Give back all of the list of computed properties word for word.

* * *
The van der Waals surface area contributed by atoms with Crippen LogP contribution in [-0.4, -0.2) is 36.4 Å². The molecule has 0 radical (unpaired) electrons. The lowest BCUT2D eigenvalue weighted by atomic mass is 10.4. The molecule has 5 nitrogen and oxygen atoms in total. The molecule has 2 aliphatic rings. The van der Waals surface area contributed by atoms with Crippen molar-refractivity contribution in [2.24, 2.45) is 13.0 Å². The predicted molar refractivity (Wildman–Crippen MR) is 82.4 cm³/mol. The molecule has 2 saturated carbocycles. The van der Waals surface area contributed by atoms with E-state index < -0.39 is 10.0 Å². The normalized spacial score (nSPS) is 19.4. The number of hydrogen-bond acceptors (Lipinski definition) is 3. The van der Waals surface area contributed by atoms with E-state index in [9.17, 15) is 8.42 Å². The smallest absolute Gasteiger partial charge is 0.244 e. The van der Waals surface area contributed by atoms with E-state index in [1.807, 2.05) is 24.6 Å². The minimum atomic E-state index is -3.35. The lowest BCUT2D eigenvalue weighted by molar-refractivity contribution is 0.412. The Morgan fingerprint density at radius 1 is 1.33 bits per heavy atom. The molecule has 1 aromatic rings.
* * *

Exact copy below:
The van der Waals surface area contributed by atoms with Crippen LogP contribution in [-0.4, -0.2) is 36.4 Å². The molecule has 0 radical (unpaired) electrons. The lowest BCUT2D eigenvalue weighted by atomic mass is 10.4. The molecule has 5 nitrogen and oxygen atoms in total. The molecule has 2 aliphatic rings. The van der Waals surface area contributed by atoms with Crippen molar-refractivity contribution in [2.24, 2.45) is 13.0 Å². The predicted molar refractivity (Wildman–Crippen MR) is 82.4 cm³/mol. The molecule has 2 saturated carbocycles. The van der Waals surface area contributed by atoms with E-state index < -0.39 is 10.0 Å². The normalized spacial score (nSPS) is 19.4. The number of hydrogen-bond acceptors (Lipinski definition) is 3. The van der Waals surface area contributed by atoms with E-state index in [9.17, 15) is 8.42 Å². The smallest absolute Gasteiger partial charge is 0.244 e. The van der Waals surface area contributed by atoms with E-state index in [1.807, 2.05) is 24.6 Å². The minimum atomic E-state index is -3.35. The lowest BCUT2D eigenvalue weighted by molar-refractivity contribution is 0.412. The Morgan fingerprint density at radius 1 is 1.33 bits per heavy atom. The molecule has 1 aromatic rings.